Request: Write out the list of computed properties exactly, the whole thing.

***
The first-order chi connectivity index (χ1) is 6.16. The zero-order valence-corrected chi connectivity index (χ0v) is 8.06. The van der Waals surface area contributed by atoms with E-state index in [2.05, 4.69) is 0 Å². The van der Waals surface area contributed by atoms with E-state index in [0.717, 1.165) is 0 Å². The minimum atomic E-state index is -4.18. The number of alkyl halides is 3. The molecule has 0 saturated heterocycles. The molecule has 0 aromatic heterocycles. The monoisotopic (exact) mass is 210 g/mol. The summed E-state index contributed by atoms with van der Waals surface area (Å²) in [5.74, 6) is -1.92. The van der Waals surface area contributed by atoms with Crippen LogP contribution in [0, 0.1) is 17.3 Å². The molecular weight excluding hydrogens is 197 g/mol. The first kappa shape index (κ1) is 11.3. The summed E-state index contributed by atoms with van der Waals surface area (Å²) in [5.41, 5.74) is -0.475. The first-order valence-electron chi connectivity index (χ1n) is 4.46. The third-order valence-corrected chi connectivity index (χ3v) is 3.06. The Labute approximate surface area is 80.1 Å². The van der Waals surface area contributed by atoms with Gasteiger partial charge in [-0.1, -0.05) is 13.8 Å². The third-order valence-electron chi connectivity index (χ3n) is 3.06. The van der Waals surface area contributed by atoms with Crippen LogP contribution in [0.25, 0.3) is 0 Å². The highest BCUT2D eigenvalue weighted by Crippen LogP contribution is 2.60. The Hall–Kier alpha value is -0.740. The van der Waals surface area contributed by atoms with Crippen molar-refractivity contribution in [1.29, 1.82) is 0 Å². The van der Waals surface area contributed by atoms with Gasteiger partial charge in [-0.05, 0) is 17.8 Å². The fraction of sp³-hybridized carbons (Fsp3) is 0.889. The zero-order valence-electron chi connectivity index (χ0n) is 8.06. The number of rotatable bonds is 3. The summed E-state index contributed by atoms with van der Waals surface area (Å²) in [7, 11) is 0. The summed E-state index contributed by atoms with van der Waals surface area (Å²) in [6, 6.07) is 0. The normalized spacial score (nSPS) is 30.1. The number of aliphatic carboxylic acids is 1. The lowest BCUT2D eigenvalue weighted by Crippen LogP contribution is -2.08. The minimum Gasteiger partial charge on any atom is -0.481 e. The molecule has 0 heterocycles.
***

The first-order chi connectivity index (χ1) is 6.16. The zero-order valence-corrected chi connectivity index (χ0v) is 8.06. The van der Waals surface area contributed by atoms with E-state index in [2.05, 4.69) is 0 Å². The van der Waals surface area contributed by atoms with E-state index in [0.717, 1.165) is 0 Å². The minimum atomic E-state index is -4.18. The number of alkyl halides is 3. The molecule has 0 saturated heterocycles. The molecule has 0 aromatic heterocycles. The monoisotopic (exact) mass is 210 g/mol. The summed E-state index contributed by atoms with van der Waals surface area (Å²) in [5.74, 6) is -1.92. The van der Waals surface area contributed by atoms with Crippen LogP contribution in [0, 0.1) is 17.3 Å². The molecular weight excluding hydrogens is 197 g/mol. The first kappa shape index (κ1) is 11.3. The summed E-state index contributed by atoms with van der Waals surface area (Å²) in [5.41, 5.74) is -0.475. The first-order valence-electron chi connectivity index (χ1n) is 4.46. The third-order valence-corrected chi connectivity index (χ3v) is 3.06. The Labute approximate surface area is 80.1 Å². The van der Waals surface area contributed by atoms with Gasteiger partial charge in [-0.1, -0.05) is 13.8 Å². The third-order valence-electron chi connectivity index (χ3n) is 3.06. The van der Waals surface area contributed by atoms with Crippen LogP contribution in [0.25, 0.3) is 0 Å². The highest BCUT2D eigenvalue weighted by Crippen LogP contribution is 2.60. The Hall–Kier alpha value is -0.740. The van der Waals surface area contributed by atoms with Crippen molar-refractivity contribution in [1.29, 1.82) is 0 Å². The van der Waals surface area contributed by atoms with Gasteiger partial charge in [-0.05, 0) is 17.8 Å². The fraction of sp³-hybridized carbons (Fsp3) is 0.889. The zero-order valence-electron chi connectivity index (χ0n) is 8.06. The number of rotatable bonds is 3. The summed E-state index contributed by atoms with van der Waals surface area (Å²) in [7, 11) is 0. The summed E-state index contributed by atoms with van der Waals surface area (Å²) in [6, 6.07) is 0. The normalized spacial score (nSPS) is 30.1. The number of aliphatic carboxylic acids is 1. The lowest BCUT2D eigenvalue weighted by Crippen LogP contribution is -2.08. The minimum Gasteiger partial charge on any atom is -0.481 e. The molecule has 0 heterocycles.